Below are a few photos from the TRT headquarters at the NC State Vet School in Raleigh. I’ve also included some photos of a couple of the turtles I have brought to them over the years that were later released back into the wild.
Success Stories: Examples of Turtles I Have Taken to the Turtle Rescue Team
What to Do if You Find an Injured Turtle
- Record the location where you found the turtle; if it’s able to be released after treatment it will be released close to where it was found
- Call the Turtle Rescue Team at 919-397-9675 and leave a message; they will call you back. You can also email email@example.com
- The TRT will consult with you and determine if the turtle needs to be brought in. If the injury is old or minor they may advise you to not interfere.
- If after consultation the TRT wants to see the turtle you must transport it to their clinic at the NCSU Vet School in Raleigh. They are open seven days a week but you MUST talk with the TRT in advance to arrange a time to drop off a turtle!
- When you drop the turtle off you fill out a form with the location and other info and you are given the option to release it if you want (if it survives and is able to be rehabilitated) but this is not required.
- They intake the turtle and assign it a case number and a name.
- Please consider giving them a donation if you can when you drop off the turtle because it costs money to provide care and they rely primarily on donations.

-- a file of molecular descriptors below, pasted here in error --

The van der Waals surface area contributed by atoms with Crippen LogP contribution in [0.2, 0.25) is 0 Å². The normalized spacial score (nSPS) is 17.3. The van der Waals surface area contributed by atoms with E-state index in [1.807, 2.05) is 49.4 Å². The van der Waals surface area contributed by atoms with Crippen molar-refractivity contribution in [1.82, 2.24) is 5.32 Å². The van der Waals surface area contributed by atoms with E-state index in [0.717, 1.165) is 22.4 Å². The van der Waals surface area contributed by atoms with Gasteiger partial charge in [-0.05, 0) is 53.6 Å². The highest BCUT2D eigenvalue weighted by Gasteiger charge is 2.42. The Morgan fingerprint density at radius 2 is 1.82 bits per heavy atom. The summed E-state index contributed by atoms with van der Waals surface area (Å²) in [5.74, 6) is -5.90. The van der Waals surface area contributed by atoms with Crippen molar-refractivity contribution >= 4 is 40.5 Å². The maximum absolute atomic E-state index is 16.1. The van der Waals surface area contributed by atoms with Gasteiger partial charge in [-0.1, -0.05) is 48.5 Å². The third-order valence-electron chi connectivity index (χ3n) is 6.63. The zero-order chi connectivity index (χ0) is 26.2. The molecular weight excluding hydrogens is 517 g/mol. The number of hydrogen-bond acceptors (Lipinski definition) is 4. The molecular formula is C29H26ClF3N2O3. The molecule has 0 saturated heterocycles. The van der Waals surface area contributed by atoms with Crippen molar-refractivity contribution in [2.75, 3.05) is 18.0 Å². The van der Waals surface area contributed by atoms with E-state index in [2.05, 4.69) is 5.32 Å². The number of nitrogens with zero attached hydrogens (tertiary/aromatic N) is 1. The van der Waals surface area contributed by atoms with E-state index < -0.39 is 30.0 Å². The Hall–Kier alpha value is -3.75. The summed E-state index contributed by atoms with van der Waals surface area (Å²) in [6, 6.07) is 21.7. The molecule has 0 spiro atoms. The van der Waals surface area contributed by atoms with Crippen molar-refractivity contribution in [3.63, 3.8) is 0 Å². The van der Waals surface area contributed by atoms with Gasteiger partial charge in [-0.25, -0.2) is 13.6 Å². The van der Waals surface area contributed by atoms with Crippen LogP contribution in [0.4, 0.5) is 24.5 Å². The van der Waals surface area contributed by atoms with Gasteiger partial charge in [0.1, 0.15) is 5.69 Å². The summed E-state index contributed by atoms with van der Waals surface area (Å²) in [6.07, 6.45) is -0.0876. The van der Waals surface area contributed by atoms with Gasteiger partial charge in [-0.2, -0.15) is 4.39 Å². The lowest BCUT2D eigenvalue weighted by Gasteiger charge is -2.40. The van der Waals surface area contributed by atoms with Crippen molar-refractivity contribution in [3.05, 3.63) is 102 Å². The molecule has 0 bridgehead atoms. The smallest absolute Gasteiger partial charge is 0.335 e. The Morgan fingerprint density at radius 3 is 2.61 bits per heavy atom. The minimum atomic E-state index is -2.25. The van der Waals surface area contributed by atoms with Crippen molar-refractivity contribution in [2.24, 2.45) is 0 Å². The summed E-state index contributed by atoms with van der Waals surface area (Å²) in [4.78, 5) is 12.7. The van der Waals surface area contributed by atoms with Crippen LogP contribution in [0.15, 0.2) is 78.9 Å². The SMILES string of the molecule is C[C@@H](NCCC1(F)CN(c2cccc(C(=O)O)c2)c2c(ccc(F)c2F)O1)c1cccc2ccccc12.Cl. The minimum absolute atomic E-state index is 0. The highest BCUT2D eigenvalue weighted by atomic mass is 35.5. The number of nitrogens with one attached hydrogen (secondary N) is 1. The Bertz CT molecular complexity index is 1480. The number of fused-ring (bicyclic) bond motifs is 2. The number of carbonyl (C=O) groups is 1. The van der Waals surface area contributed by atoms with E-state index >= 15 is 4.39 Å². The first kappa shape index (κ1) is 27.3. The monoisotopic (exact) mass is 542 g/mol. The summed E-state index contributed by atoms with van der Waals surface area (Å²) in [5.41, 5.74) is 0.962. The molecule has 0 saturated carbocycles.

- The turtle is assessed and provided pain medication, fluids, and antibiotics if needed; the team administers wound care and any other testing or treatment.
- Once the turtle has made it through the first phase of intensive treatment and is stabilized, it’s placed with a volunteer rehabber while it continues to heal; this frees up space in the clinic for critical patients.
- Once the turtle is cleared for release a volunteer will release it close to where it was found.
Want to Support the Turtle Rescue Team?
- The Turtle Rescue Team relies primarily on donations to fund the clinic.
- VIsit their website to support the Turtle Rescue Team
- Interested in becoming a rehabber or helping with release? Email firstname.lastname@example.org
- Visit the TRT website or email email@example.com for more information
- Follow the Turtle Rescue Team on social media for regular updates!
Tips for Assisting Turtles Across the Road
- First tip: slow down and don’t drive distracted!
- If you see a turtle in the road or on the shoulder about to cross, pull off the road and put your emergency lights on.
- Be mindful of where you stop so that if cars swerve to go around you it doesn’t put them in the path of the turtle.
- Pick up the turtle and put it across the road and off the shoulder in the direction they were headed (if you put them back where they came from they will just try and cross again).
- For large snapping turtles, to avoid getting bit, pick them up at the back of the shell near their hind legs and tail (see photo above). I carry a shovel in my car during the busy turtle season to help nudge snappers along from the rear; I’ve also used the floor mat from my truck in a pinch. Lifting them up by their tail can cause a spinal cord injury and should only be done as a last resort if they are in imminent danger.
- Do not try to straddle snappers by driving over them thinking your tires will miss them…they often defensively rise up and that’s how their shell is damaged.
- BE SAFE! Do not jeopardize your safety or try to block traffic to help a turtle; this can have deadly consequences.